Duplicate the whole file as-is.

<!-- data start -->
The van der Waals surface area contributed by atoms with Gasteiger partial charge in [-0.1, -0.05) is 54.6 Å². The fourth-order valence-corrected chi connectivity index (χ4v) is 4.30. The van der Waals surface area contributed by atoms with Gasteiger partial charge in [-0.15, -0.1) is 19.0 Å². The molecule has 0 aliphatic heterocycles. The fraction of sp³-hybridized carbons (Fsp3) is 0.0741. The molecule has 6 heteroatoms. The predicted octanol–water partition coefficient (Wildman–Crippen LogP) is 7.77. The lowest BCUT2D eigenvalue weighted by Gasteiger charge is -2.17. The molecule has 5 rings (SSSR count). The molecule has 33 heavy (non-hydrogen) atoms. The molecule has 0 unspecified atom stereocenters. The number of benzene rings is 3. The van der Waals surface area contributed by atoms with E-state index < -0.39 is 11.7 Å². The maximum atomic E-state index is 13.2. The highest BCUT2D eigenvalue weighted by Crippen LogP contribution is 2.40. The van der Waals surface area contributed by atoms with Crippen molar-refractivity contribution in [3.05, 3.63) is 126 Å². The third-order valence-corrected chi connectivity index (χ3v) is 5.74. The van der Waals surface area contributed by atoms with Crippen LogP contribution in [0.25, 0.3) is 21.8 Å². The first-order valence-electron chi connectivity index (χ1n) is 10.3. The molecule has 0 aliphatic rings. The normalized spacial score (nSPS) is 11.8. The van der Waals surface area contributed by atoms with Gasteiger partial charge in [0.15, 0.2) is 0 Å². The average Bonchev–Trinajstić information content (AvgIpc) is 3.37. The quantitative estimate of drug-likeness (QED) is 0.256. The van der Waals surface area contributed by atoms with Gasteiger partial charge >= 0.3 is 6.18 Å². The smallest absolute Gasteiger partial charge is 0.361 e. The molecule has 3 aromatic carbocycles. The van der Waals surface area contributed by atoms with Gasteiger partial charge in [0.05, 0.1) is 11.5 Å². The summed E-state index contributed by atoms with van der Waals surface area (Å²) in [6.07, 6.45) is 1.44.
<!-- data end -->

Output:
The van der Waals surface area contributed by atoms with Gasteiger partial charge in [-0.1, -0.05) is 54.6 Å². The fourth-order valence-corrected chi connectivity index (χ4v) is 4.30. The van der Waals surface area contributed by atoms with Gasteiger partial charge in [-0.15, -0.1) is 19.0 Å². The molecule has 0 aliphatic heterocycles. The fraction of sp³-hybridized carbons (Fsp3) is 0.0741. The molecule has 6 heteroatoms. The predicted octanol–water partition coefficient (Wildman–Crippen LogP) is 7.77. The lowest BCUT2D eigenvalue weighted by Gasteiger charge is -2.17. The molecule has 5 rings (SSSR count). The molecule has 33 heavy (non-hydrogen) atoms. The molecule has 0 unspecified atom stereocenters. The number of benzene rings is 3. The van der Waals surface area contributed by atoms with E-state index < -0.39 is 11.7 Å². The maximum atomic E-state index is 13.2. The highest BCUT2D eigenvalue weighted by Crippen LogP contribution is 2.40. The van der Waals surface area contributed by atoms with Crippen molar-refractivity contribution in [3.05, 3.63) is 126 Å². The third-order valence-corrected chi connectivity index (χ3v) is 5.74. The van der Waals surface area contributed by atoms with Crippen LogP contribution in [0.25, 0.3) is 21.8 Å². The first-order valence-electron chi connectivity index (χ1n) is 10.3. The molecule has 0 aliphatic rings. The normalized spacial score (nSPS) is 11.8. The van der Waals surface area contributed by atoms with Gasteiger partial charge in [0.15, 0.2) is 0 Å². The average Bonchev–Trinajstić information content (AvgIpc) is 3.37. The quantitative estimate of drug-likeness (QED) is 0.256. The van der Waals surface area contributed by atoms with Gasteiger partial charge >= 0.3 is 6.18 Å². The smallest absolute Gasteiger partial charge is 0.361 e. The molecule has 3 aromatic carbocycles. The van der Waals surface area contributed by atoms with Gasteiger partial charge in [0.05, 0.1) is 11.5 Å². The summed E-state index contributed by atoms with van der Waals surface area (Å²) in [6.07, 6.45) is 1.44.